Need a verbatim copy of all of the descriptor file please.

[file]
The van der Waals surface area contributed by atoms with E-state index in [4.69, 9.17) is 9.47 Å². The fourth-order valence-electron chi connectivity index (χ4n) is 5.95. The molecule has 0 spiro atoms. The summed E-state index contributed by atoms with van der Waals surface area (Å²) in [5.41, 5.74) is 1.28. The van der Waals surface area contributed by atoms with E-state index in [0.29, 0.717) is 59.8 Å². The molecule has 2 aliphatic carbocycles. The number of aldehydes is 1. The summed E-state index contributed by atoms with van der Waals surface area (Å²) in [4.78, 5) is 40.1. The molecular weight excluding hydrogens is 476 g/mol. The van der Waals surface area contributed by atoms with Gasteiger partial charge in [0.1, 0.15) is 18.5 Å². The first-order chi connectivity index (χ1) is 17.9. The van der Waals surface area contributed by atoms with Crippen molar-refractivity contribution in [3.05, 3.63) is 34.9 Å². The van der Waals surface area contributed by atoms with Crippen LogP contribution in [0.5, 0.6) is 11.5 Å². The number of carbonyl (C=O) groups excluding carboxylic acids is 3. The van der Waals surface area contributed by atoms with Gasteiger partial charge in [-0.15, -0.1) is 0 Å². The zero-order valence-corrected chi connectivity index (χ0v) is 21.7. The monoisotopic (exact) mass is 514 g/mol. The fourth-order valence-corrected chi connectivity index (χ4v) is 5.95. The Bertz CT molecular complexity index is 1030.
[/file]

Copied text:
The van der Waals surface area contributed by atoms with E-state index in [4.69, 9.17) is 9.47 Å². The fourth-order valence-electron chi connectivity index (χ4n) is 5.95. The molecule has 0 spiro atoms. The summed E-state index contributed by atoms with van der Waals surface area (Å²) in [5.41, 5.74) is 1.28. The van der Waals surface area contributed by atoms with E-state index in [0.29, 0.717) is 59.8 Å². The molecule has 2 aliphatic carbocycles. The number of aldehydes is 1. The summed E-state index contributed by atoms with van der Waals surface area (Å²) in [4.78, 5) is 40.1. The molecular weight excluding hydrogens is 476 g/mol. The van der Waals surface area contributed by atoms with Gasteiger partial charge in [0.1, 0.15) is 18.5 Å². The first-order chi connectivity index (χ1) is 17.9. The van der Waals surface area contributed by atoms with Crippen molar-refractivity contribution in [3.05, 3.63) is 34.9 Å². The van der Waals surface area contributed by atoms with Crippen LogP contribution in [0.5, 0.6) is 11.5 Å². The number of carbonyl (C=O) groups excluding carboxylic acids is 3. The van der Waals surface area contributed by atoms with Gasteiger partial charge in [-0.15, -0.1) is 0 Å². The zero-order valence-corrected chi connectivity index (χ0v) is 21.7. The monoisotopic (exact) mass is 514 g/mol. The fourth-order valence-corrected chi connectivity index (χ4v) is 5.95. The Bertz CT molecular complexity index is 1030.